"Dancing through the Minefield": Passion, Pedagogy, Politics, and Production in The Tango Lesson
Cinema Journal - 43, Number 3, Spring 2004, pp. 42-58
University of Texas Press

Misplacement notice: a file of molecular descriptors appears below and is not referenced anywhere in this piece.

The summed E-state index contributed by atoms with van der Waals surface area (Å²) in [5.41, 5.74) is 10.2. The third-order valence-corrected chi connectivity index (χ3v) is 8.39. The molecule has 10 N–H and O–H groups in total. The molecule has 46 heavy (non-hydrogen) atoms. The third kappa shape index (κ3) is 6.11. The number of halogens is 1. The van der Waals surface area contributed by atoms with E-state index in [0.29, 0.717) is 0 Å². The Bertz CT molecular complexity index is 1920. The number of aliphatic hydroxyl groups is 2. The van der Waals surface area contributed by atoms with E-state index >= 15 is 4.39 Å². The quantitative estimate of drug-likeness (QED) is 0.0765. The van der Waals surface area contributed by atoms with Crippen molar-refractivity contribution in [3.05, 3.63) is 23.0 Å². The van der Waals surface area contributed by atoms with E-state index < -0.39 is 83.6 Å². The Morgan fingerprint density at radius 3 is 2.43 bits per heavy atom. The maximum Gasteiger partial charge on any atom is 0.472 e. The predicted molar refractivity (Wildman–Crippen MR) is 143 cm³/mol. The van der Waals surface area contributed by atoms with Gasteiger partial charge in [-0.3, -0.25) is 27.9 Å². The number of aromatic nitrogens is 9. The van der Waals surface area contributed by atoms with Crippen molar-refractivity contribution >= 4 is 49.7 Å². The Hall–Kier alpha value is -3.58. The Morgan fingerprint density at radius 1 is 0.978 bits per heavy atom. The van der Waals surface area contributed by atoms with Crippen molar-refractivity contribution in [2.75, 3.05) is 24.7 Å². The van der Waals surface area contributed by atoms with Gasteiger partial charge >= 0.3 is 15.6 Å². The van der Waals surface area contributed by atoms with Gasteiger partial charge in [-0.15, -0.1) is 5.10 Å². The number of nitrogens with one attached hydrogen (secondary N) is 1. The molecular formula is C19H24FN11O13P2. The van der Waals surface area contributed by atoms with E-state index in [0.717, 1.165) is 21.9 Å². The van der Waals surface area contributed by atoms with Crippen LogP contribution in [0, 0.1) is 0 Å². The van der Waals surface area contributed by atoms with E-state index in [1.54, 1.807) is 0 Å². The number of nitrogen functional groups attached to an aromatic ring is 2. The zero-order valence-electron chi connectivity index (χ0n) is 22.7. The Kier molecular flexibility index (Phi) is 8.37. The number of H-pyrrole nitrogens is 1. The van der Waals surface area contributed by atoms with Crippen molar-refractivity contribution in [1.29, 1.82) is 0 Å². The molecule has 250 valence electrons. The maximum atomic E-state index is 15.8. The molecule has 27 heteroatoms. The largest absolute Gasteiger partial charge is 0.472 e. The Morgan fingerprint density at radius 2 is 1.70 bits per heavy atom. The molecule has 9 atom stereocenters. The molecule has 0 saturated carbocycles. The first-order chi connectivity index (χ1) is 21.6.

Lucy Fischer - "Dancing through the Minefield": Passion, Pedagogy, Politics, and Production in The Tango Lesson - Cinema Journal 43:3 Cinema Journal 43.3 (2004) 42-58 "Dancing through the Minefield": Passion, Pedagogy, Politics, and Production in The Tango Lesson Lucy Fischer Abstract This article provides an in-depth analysis of Sally Potter's The Tango Lesson (1997), viewing it as a highly theoretical and pedagogical work of feminist film theory. While creating a modernist narrative concerning her real-life adventures in learning the tango and falling in love with her dance instructor, Potter simultaneously touches on such complex issues as female authorship, sexual representation, the politics of romantic pleasure, the history of the film musical, and the cultural and gendered legacy of ballroom dancing. When Sally Potter came of age as a filmmaker in London in the 1970s, she did so within the force field of two powerful cultural movements: structural film and feminist theory. From the former, she inherited an appreciation for experimental cinema of a conceptual bent, and from the latter, she gained an understanding of the ways in which issues of gender might be integrated into works of art. Her first major film, Thriller (1979), was immediately hailed by E. Ann Kaplan as a groundbreaking "feminist theory film," a work "concerned with demystifying representation so as to make women aware that texts are producers of ideology." Such films were said to...